Basalt is a friendly, small mountain town with the unique advantage of possessing a diverse collection of neighborhoods, each with its own personality and places to explore. No matter your desired adventure: a great meal, live music, an adrenaline-filled physical challenge or some much-needed retail therapy, Basalt is the place. Basalt goes beyond town limits and covers much of the mid- Roaring Fork Valley. Beyond historic Downtown Basalt, the Basalt Business Center and Southside in the east, and Willits, the midvalley commercial and industrial centers in the west, the Basalt community stretches from Old Snowmass to nearly Catherine Store and includes developments and smaller neighborhoods such as Lazy Glen, Holland Hills, Seven Castles, Emma, Sopris Village, El Jebel, Blue Lake, Missouri Heights, Dakota Ridge and Cerise Ranch.


At the confluence of two Gold Medal waters — the Fryingpan River and the Roaring Fork River — lies historic Downtown Basalt. Sometimes referred to as “Old Town,” historic downtown is an eclectic combination of shopping, restaurants, historical attractions, local businesses and beautiful Victorian buildings. The two main streets are Midland Avenue and Two Rivers Road. Both Town Hall and the Basalt Chamber of Commerce (the red caboose) are located in Lions Park, with direct river access nearby. Downtown is home to several art galleries and an art center, as well as a whitewater park. A short walk from the downtown core is the Basalt Regional Library and the post office as well as the elementary and middle schools. Both the Basalt/Old Snowmass and Emma bike trails connect either end of downtown back to the Rio Grande Trail.


Located south of Highway 82 and historic Downtown Basalt are the Basalt Business Center and Southside — a true combination of commercial/industrial and residential areas. The Basalt Business Center begins after turning off of Highway 82 and onto Basalt Avenue. This business district has a mix of consignment stores, retail and service businesses, as well as automotive shops. The Basalt Business Center is home to emergency care for both people and pets with an after-hours urgent care clinic and 24/7 small animal emergency hospital. Beyond the business area lies the residential neighborhood of Southside, which has a mix of single-family homes and duplexes as well as two beautiful parks abutted by open swaths of ranch land. At the edge of the neighborhood overlooking the town is Basalt High School and the Longhorns stadium, as well as easy access to the Rio Grande Trail.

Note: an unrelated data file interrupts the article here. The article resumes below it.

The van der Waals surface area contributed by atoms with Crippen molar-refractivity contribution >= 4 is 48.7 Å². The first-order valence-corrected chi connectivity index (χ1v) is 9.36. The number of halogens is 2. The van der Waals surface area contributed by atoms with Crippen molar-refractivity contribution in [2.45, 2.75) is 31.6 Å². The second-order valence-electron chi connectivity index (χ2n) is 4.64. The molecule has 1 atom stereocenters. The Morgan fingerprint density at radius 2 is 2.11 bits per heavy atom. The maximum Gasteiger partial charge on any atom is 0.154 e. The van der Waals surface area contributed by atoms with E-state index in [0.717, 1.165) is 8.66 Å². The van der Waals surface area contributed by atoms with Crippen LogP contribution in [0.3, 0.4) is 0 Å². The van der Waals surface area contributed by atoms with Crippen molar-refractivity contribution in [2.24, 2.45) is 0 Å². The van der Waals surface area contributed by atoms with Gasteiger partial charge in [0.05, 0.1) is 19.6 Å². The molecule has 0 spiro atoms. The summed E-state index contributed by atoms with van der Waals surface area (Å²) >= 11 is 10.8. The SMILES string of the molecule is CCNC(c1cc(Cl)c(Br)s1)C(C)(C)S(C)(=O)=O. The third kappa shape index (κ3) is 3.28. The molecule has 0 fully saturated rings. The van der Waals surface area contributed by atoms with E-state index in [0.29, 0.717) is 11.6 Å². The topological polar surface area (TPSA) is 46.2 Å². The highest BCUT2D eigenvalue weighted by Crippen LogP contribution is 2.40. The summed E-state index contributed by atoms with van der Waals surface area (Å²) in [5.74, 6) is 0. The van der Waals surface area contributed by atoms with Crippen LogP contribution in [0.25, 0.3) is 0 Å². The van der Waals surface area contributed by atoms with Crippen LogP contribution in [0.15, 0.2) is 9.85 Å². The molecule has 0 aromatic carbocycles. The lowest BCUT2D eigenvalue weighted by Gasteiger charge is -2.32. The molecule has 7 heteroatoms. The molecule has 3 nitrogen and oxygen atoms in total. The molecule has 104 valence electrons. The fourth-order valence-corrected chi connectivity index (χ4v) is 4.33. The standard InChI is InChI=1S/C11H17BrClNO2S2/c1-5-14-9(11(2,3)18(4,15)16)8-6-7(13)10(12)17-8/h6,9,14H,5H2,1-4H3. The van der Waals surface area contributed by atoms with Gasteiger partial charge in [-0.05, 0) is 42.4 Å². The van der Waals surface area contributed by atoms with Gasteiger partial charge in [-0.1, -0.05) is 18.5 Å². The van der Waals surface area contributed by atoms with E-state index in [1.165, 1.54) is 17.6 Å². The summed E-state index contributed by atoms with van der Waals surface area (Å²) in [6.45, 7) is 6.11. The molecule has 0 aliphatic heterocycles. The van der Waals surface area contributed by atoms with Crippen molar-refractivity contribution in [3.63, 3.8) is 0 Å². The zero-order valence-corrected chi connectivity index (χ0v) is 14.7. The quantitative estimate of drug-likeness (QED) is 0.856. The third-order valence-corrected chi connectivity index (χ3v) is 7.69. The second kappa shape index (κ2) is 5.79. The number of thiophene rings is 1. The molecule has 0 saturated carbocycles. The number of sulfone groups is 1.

If there is a place in the Roaring Fork Valley that mimics modern city life, it is Willits — a lively blend of houses and townhouses, parks and playgrounds, shops and businesses. Homes here are organized around parks and connecting sidewalks, making it easy to stroll around the neighborhood. The rolling terrain of Linear Park stretches the length of Willits, and then joins the Willits Town Park, which includes a lake, a soccer field, playgrounds, biking and walking trails. The main hub of activity in the area is Willits Town Center — a mixed residential/commercial multiphase development featuring a diverse mix of businesses, residential lofts and a healthcare center. Whole Foods Market and the Element Basalt-Aspen hotel complement the locally owned restaurants, brewery, unique retailers, sporting stores, offices and more. Culture thrives at The Arts Campus at Willits (TACAW), which hosts a vibrant mix performing arts, entertainment and events in its space The Temporary.


Adjacent to Willits is Orchard Plaza, which was annexed into Basalt in 1994. Located off Highway 82 and Willits Lane, Orchard Plaza offers a variety of shopping and services, including a grocery store, liquor and pet stores, restaurants, a shipping center, nail salon, movie theater and banks.